Armie Hammer seen on Sunday November 20, 2016 at the Lakers game. The Chicago Bulls defeated the Los Angeles Lakers by the final score of 118-110. Held at the Staples Center in downtown Los Angeles, California, United States - Monday 21st November 2016
It's been seven years since designer Tom Ford made a splash with his award-winning writing-directing debut A Single Man, and it's no surprise that his second film is just as exquisitely beautiful to look at. What's unexpected is the complexity of the storytelling. Adapted by Ford from Austin Wright's novel Tony and Susan, this movie has three sides to it: a romantic drama, a darkly personal odyssey and a freaky thriller. These elements kind of fight for the audience's attention, but they're sharply played and packed with intense emotion.
Set in Los Angeles, everything revolves around gallery owner Susan (Amy Adams), who lives in a spectacular home with her banker husband Hutton (Armie Hammer), who's facing financial problems. Susan is shocked when she receives a manuscript by her ex-husband Edward (Jake Gyllenhaal), who has finally finished his long-gestating novel. But as she reads it, she realises that their break-up inspired the story, and she pictures Edward in the central role as Tony, a man travelling through Texas with his wife and daughter (Isla Fisher and Ellie Bamber), who are kidnapped and brutalised by roadside thugs led by the unstable Ray (Aaron Taylor-Johnson). So Tony teams up with jaded detective Bobby (Michael Shannon) to track them down.
The film's central narrative is Susan's deeply internalised discovery of her own dark soul, which plays out both in her scenes with Hutton and figuratively in the fictional thriller narrative. All of these things take complex twists and turns that have vivid moral shadings. But of course the Wild West action element continually steals focus from the more understated personal drama. In this sense, Gyllenhaal has the trickiest role, or rather two roles, as the story's catalyst and victim. Meanwhile, Adams is strikingly transparent as Susan, engaging in jagged interaction with both Gyllenhaal's enigmatic Edward and Hammer's eerily heartless Hutton.
Continue reading: Nocturnal Animals Review
For a short time, Edward and Susan had a happy marriage, they lived in a nice neighbourhood, Susan had a good career and Edward was not far from taking the bar. Susan lives a fast-paced life and as such barely sleeps and Edward would somewhat affectionately tell her that she's a 'nocturnal animal'.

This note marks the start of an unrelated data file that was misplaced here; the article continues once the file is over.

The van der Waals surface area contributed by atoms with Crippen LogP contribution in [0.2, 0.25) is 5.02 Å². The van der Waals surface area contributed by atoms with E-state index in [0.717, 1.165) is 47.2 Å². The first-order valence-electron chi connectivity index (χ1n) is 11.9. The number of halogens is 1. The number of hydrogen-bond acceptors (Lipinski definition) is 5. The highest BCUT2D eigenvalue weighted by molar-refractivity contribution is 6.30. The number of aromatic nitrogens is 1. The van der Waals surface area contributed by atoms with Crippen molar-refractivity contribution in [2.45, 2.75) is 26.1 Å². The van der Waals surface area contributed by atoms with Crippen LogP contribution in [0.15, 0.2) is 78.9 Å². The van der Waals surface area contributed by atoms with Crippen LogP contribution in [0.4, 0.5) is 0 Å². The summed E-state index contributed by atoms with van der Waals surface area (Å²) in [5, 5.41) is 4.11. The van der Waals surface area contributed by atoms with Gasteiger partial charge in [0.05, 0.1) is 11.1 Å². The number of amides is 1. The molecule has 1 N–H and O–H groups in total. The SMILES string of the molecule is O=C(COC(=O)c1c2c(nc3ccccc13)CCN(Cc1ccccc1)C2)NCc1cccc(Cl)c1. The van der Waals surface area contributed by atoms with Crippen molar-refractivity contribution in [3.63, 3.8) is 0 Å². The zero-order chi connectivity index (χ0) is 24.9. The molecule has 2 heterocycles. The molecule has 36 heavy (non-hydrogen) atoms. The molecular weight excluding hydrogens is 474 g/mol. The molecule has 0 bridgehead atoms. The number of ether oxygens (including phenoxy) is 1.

25 years later, Susan has remarried a serial philanderer and her life is far from happy. Unexpectedly a manuscript arrives at her door titled 'Nocturnal Animals' and with the dedication to 'Susan'. She pushes the pages aside and decides to leave them but eventually she can't help but start to read the book that she inspired Edward to write.
The story that unfolds is an incredibly dark tale of murder and revenge and Susan is shocked and traumatised that she would play such a pivotal role in the creation of such a dark piece of work. Susan's interpretation and retelling of the story soon impacts on her life and is unsure how Edward's return into her life will turn out.
Continue: Nocturnal Animals Trailer
Adopting a deliciously groovy vibe, Guy Ritchie turns the iconic 1960s TV spy series into a flashy action-comedy. There's absolutely nothing to this frothy romp, but it's packed with hilarious characters and lively action scenes that continually surprise the audience with inventive twists on the genre. And it just might turn the suave, fast-talking Henry Cavill and the brooding, engaging Armie Hammer into A-list stars in the process.
It opens in 1963 East Berlin, where ex-con CIA operative Napoleon Solo (Cavill) is trying to help sexy mechanic Gaby (Alicia Vikander) escape to the West, chased by his nemesis, KGB agent Illya Kuryakin (Hammer). Gaby's father is a nuclear scientist on the verge of selling his secrets to a rogue Italian billionaire couple (Elizabeth Debicki and Luca Calvani) so, even though the Cold War is raging, the CIA and KGB decide to cooperate on the mission. This means that rivals Solo and Illya must work together as they travel to Rome with Gaby, making contact with British agent Waverly (Hugh Grant) and Gaby's creepy uncle (Sylvester Goth). And of course, there are unexpected wrinkles along the way.
As always, Ritchie cleverly subverts each set-piece, letting chase scenes unfold in carefully staged but enjoyably inventive ways, often putting the real action in the background while the characters act as if they're above all this nastiness. As popcorn entertainment, this is first-rate, with a cast that's more than up to the challenge. Cavill is particularly smooth, a Bond-style spy who seems unable to resist seducing every pretty woman he meets. Hammer's role is pricklier, since Illya never quite relaxes, although his petulance makes him just as likeable. Their interplay is snappy and often very funny but, unlike Ritchie's similarly toned Sherlock Holmes movies, this strains to avoid being a bromance. Solo and Illya continue to spy on each other right to the end, maintaining their Cold War distance even as they team up to save the world.